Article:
After her husband died, Strong knew she wanted to come home, at least for the warmer months. The rest of the year she spends largely in Ottawa, where her family lives.

“I can see both sides, 100 per cent. I’ve lived here, and they are my friends. I understand that they want to go and get on with their lives, and I have a bit of both. I think a lot of us have a bit of both.”

-Carolyn Strong

“It’s not that we’re anti-resettlement, because the ones who really want to go, who can’t go on their own, should be helped,” she said.

“I can see both sides, 100 per cent. I’ve lived here, and they are my friends. I understand that they want to go and get on with their lives, and I have a bit of both. I think a lot of us have a bit of both.”

For now, Strong has resolved to make the most of her time on Little Bay Islands. Unlike other summer residents who have plans to come back for the season in the event that services are indeed cut off, she said she would probably not follow.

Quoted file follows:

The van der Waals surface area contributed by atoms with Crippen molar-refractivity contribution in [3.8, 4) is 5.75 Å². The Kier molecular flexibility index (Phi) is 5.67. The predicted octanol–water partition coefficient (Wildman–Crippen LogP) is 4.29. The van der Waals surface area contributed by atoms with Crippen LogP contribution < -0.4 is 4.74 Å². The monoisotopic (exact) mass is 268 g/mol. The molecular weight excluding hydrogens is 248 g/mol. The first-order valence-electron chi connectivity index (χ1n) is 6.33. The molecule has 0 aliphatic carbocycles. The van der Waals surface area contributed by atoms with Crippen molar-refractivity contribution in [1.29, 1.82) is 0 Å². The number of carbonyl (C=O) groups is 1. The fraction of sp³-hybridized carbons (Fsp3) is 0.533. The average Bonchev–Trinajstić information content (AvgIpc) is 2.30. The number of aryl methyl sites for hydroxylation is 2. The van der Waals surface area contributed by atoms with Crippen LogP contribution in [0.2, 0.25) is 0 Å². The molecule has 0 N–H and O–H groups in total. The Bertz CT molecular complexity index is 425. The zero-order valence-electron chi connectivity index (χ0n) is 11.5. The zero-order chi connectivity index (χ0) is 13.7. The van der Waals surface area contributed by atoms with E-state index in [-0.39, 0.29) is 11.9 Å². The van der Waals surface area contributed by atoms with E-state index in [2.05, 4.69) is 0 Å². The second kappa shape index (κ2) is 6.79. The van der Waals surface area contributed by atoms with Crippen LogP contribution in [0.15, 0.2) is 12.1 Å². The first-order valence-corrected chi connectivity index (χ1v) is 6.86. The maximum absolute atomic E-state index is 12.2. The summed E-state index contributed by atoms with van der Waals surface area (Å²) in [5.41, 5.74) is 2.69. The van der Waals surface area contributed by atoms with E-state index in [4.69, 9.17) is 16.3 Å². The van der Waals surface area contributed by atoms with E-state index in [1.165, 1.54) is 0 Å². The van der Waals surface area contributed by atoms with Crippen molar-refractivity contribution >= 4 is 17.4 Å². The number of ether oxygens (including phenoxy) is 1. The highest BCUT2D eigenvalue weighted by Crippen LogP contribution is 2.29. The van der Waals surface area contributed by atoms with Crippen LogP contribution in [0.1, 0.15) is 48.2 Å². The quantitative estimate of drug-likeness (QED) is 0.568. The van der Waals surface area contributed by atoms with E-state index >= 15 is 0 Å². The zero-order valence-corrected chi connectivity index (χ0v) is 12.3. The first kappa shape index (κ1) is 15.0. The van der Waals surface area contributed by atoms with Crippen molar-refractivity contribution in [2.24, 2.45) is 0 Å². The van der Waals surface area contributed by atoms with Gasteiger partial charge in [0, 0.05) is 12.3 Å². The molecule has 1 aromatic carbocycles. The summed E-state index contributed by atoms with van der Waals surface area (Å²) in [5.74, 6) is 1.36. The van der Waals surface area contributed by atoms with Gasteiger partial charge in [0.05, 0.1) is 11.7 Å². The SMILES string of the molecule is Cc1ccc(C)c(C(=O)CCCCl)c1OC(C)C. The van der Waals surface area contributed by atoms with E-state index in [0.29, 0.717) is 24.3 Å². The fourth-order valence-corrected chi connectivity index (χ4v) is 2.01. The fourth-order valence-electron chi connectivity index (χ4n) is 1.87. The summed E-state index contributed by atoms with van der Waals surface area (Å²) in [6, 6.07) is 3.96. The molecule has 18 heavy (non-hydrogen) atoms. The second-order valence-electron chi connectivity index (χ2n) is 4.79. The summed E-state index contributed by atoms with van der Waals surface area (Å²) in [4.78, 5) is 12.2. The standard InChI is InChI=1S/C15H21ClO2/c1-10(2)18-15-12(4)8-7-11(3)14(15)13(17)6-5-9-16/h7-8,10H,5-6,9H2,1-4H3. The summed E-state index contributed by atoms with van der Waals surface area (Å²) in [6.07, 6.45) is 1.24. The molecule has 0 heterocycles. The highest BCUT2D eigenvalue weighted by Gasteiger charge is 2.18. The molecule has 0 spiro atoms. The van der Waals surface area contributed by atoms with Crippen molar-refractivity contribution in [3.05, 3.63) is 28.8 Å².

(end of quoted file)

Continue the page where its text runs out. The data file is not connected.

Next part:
“I thought I’d have five years here, and this is my 12th summer,” she said. “Some things you can’t put a dollar sign on it. If I have to walk away from it, I have to walk away from it… I have to enjoy each day as they come.”

Next steps

Now that the 35 appeals determinations (cases can be individuals or couples) have been delivered, there are several ways this could go next.

Residents unhappy with their determination may choose to take further legal action, though as of Oct. 30, a statement from the provincial Department of Municipal Affairs and Environment confirmed there had not been any judicial requests filed. They also confirmed that 24 determinations were upheld and 11 overturned.